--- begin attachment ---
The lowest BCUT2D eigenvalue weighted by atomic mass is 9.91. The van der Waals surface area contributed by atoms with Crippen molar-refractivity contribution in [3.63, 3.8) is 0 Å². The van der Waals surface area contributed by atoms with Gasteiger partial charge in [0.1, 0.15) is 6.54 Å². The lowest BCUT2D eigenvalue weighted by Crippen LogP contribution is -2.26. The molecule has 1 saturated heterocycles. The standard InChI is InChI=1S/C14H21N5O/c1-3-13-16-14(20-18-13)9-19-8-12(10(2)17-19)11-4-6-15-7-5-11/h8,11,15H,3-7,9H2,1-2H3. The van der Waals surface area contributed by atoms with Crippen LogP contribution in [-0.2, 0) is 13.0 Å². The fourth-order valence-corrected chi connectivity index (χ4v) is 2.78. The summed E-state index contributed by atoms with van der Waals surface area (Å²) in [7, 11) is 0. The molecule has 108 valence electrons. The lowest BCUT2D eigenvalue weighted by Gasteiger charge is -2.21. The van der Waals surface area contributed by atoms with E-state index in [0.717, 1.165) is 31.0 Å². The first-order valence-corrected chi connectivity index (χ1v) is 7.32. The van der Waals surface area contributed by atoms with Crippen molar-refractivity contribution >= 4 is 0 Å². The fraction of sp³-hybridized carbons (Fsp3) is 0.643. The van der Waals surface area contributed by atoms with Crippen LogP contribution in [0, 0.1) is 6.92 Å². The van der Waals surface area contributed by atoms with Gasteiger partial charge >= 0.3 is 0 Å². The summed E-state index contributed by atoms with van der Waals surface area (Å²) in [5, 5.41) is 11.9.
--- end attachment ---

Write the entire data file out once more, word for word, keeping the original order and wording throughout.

The lowest BCUT2D eigenvalue weighted by atomic mass is 9.91. The van der Waals surface area contributed by atoms with Crippen molar-refractivity contribution in [3.63, 3.8) is 0 Å². The van der Waals surface area contributed by atoms with Gasteiger partial charge in [0.1, 0.15) is 6.54 Å². The lowest BCUT2D eigenvalue weighted by Crippen LogP contribution is -2.26. The molecule has 1 saturated heterocycles. The standard InChI is InChI=1S/C14H21N5O/c1-3-13-16-14(20-18-13)9-19-8-12(10(2)17-19)11-4-6-15-7-5-11/h8,11,15H,3-7,9H2,1-2H3. The van der Waals surface area contributed by atoms with Crippen LogP contribution in [-0.2, 0) is 13.0 Å². The fourth-order valence-corrected chi connectivity index (χ4v) is 2.78. The summed E-state index contributed by atoms with van der Waals surface area (Å²) in [7, 11) is 0. The molecule has 108 valence electrons. The lowest BCUT2D eigenvalue weighted by Gasteiger charge is -2.21. The van der Waals surface area contributed by atoms with E-state index in [0.717, 1.165) is 31.0 Å². The first-order valence-corrected chi connectivity index (χ1v) is 7.32. The van der Waals surface area contributed by atoms with Crippen molar-refractivity contribution >= 4 is 0 Å². The fraction of sp³-hybridized carbons (Fsp3) is 0.643. The van der Waals surface area contributed by atoms with Crippen LogP contribution in [0, 0.1) is 6.92 Å². The van der Waals surface area contributed by atoms with Gasteiger partial charge >= 0.3 is 0 Å². The summed E-state index contributed by atoms with van der Waals surface area (Å²) in [5, 5.41) is 11.9.